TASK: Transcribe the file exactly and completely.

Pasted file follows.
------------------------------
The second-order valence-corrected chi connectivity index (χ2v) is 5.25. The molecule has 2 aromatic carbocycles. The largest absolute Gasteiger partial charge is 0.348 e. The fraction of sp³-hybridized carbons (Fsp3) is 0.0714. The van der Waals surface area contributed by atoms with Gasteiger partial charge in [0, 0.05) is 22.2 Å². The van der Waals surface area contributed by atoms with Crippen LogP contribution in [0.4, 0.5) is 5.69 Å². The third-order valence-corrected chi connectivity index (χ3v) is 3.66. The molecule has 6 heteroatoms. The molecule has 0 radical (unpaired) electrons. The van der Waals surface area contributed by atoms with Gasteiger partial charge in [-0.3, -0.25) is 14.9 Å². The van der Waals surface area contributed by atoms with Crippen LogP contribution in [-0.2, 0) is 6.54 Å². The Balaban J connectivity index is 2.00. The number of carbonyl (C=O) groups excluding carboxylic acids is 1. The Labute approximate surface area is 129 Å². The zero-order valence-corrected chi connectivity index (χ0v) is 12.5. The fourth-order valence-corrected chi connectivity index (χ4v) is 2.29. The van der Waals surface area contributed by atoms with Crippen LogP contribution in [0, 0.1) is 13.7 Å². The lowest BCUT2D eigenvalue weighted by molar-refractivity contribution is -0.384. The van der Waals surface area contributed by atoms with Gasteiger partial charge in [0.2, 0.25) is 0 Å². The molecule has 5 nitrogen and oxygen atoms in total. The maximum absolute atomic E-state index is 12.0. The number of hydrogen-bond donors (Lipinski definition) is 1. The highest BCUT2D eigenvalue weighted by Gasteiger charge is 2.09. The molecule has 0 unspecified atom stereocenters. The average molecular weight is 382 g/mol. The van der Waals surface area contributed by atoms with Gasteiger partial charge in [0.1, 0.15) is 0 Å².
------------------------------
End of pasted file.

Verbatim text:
The second-order valence-corrected chi connectivity index (χ2v) is 5.25. The molecule has 2 aromatic carbocycles. The largest absolute Gasteiger partial charge is 0.348 e. The fraction of sp³-hybridized carbons (Fsp3) is 0.0714. The van der Waals surface area contributed by atoms with Gasteiger partial charge in [0, 0.05) is 22.2 Å². The van der Waals surface area contributed by atoms with Crippen LogP contribution in [0.4, 0.5) is 5.69 Å². The third-order valence-corrected chi connectivity index (χ3v) is 3.66. The molecule has 6 heteroatoms. The molecule has 0 radical (unpaired) electrons. The van der Waals surface area contributed by atoms with Gasteiger partial charge in [-0.3, -0.25) is 14.9 Å². The van der Waals surface area contributed by atoms with Crippen LogP contribution in [-0.2, 0) is 6.54 Å². The Balaban J connectivity index is 2.00. The number of carbonyl (C=O) groups excluding carboxylic acids is 1. The Labute approximate surface area is 129 Å². The zero-order valence-corrected chi connectivity index (χ0v) is 12.5. The fourth-order valence-corrected chi connectivity index (χ4v) is 2.29. The van der Waals surface area contributed by atoms with Crippen LogP contribution in [0, 0.1) is 13.7 Å². The lowest BCUT2D eigenvalue weighted by molar-refractivity contribution is -0.384. The van der Waals surface area contributed by atoms with Gasteiger partial charge in [0.2, 0.25) is 0 Å². The molecule has 5 nitrogen and oxygen atoms in total. The maximum absolute atomic E-state index is 12.0. The number of hydrogen-bond donors (Lipinski definition) is 1. The highest BCUT2D eigenvalue weighted by Gasteiger charge is 2.09. The molecule has 0 unspecified atom stereocenters. The average molecular weight is 382 g/mol. The van der Waals surface area contributed by atoms with Gasteiger partial charge in [0.1, 0.15) is 0 Å².